They make their living in American cheese.
If this party-rock thing ever peters out for Electric Six, Dick Valentine should give motivational seminars. Businesses, public schools, whoever can afford him. He’s got the booming voice for it, of course, and he knows how to deliver memorable catchphrases like, “The sun ain’t the real reason vampirrrres DIE!!!!”. (Not that he could use that one, per se; he’d adapt.) Picture it: A few hundred office drones crammed into a Hilton ballroom for the sole purpose of hearing Mr. Valentine pontificate about Living Your Vocation with Creativity and Purpose, rasping the ends of his words into curls like Captain Beefheart doing Tom Jones.
Valentine and band debuted auspiciously as the It Novelty Band of 2003—“Danger! High Voltage” was the #11 single on the Village Voice’s Pazz & Jop critics’ poll, and the #4 song on the Charlie’s Angels 2 soundtrack. They should’ve gone downhill from there, but the band has improbably sauntered on, despite replacing its pseudonymed lineup almost completely. (Only guitarist Tait Nucleus? remains from that giddy time.) Since 2005, Electric Six have released one solid album every year, toured to consistently midsized rooms, worked minimal variations on their synth rock sound, and pretty much avoided the charts and critics’ polls. (On Pazz & Jop 2008, Flashy tied for the #659 album.) They may yet become the Nazareth of our day.
One big difference: Electric Six rarely record covers. The new album Zodiac tweaks the formula with a strutting rendition of the Spinners’ “Rubberband Man” that’s good fun, despite the fact that it sounds more like Poison’s “Unskinny Bop”. The 11 originals play by the rules—a set of catchy rockers, creatively arranged and played with gusto by the five instrumentalists, and sold with Valentine’s trademark forced aggression. And it wouldn’t be Les Six without one really bad song—this time out, a dire Doors-y cabaret called “Table and Chairs”. Somebody should’ve shown them the way to the next whiskey bar.
No matter what he’s singing, Valentine is better than nine of ten rock singers currently working. He’s got machismo, recognizable sound and phrasing, good pitch, and Lord knows he sticks to themes. Zodiac still features plenty of odes to partying and rocking, but adds some sober reflections on the semiotics of pleasure in late-modern capitalism. I refer, of course, to lead single “Jam It In the Hole”. Narrated by “good times” themselves, “Jam It in the Hole” is a tribute to youth, rock ‘n’ roll, dildos, free love, Courtney Love, and “the market value of our soul”. Valentine also offers trenchant critique in “It Ain’t Punk Rock” (“‘til the punk rockers say it’s punk rock!”). Two other songs, “American Cheese” and “I Am a Song!”, out-meta anything on Jamey Johnson’s latest opus. As an absurdist, Valentine’s equally at home evoking Beefheart (“That’s where her majesty dines on perpendicular lines!”) and Dr. Seuss (“In the writings of the druids / Lies a recipe for druid fluid / Sounds like a most refreshing drink to me!”).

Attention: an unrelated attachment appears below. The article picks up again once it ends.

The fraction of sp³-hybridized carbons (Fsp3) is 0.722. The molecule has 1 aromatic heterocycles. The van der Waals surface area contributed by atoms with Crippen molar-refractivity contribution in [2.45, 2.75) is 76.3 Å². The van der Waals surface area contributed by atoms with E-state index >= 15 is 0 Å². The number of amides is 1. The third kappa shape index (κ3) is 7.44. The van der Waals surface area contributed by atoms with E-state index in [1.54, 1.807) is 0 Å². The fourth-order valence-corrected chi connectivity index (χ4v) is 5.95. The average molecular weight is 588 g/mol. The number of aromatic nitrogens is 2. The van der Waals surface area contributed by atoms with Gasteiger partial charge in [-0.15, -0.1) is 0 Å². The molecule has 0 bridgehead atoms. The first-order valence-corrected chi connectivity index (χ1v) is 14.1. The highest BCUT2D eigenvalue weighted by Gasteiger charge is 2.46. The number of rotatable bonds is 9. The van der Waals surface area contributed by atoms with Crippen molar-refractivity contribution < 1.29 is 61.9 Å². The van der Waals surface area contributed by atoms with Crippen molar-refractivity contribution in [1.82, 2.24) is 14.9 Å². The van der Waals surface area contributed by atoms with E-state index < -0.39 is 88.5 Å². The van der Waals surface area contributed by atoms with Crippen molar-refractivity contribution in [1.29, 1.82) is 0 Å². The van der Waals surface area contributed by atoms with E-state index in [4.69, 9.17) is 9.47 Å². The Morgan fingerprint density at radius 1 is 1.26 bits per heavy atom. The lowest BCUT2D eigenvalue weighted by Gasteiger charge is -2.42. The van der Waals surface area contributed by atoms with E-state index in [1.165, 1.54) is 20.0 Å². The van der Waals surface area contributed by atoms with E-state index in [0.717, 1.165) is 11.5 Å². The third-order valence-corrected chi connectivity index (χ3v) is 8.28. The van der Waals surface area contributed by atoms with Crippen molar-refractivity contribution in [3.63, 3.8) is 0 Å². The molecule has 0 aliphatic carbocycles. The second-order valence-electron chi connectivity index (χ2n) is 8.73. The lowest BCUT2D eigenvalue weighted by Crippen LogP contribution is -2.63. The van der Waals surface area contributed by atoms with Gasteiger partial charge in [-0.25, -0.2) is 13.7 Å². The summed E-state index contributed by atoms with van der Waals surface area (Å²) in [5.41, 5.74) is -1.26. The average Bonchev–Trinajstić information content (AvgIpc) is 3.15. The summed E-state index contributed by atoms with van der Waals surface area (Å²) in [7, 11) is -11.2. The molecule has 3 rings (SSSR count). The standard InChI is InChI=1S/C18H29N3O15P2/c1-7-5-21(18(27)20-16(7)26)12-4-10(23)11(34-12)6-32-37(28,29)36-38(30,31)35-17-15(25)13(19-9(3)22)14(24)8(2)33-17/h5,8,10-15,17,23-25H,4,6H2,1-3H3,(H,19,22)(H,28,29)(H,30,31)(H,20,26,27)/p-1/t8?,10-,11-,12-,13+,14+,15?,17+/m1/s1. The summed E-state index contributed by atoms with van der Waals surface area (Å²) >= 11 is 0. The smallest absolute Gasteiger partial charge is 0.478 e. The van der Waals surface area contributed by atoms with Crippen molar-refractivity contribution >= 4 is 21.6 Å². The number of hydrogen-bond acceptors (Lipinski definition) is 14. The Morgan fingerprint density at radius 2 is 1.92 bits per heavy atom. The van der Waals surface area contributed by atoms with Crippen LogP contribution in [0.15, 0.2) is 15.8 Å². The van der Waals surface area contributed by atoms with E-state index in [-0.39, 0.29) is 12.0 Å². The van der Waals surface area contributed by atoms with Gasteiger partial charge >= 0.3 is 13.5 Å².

The band sees Valentine’s evocations and raises him some direct quotes. Different songs lift the piano part from “Rock the Casbah” (“After Hours”), the sax part from “Baker Street” (“Doom and Gloom and Doom and Gloom”), the beat from “Pump It Up” (“Punk Rock”), and the gang vocals from a hundred P-Funk songs (“Clusterfuck”). There’s plenty more, and none of it has shit to do with anything else. If I understood Nietzsche better, I might call the effect “decadent”. But that would be OK, because Electric Six are in the decadence biz, and those goofy non sequiturs and aphorisms are what the audience pays to hear. You can tell these guys really love their day jobs.
Oh yeah, rumor has it the 12 songs on Zodiac correspond to the 12 signs of the zodiac. I’ll let you figure out how.
- Multiple songs MySpace
// Sound Affects
"The man whose songs were recorded by Johnny Cash, Alan Jackson, Ricky Skaggs, David Allan Coe, The Highwaymen, and countless others succumbs to time’s cruel cue that the only token of permanence we have to offer are the effects of shared moments and memories.READ the article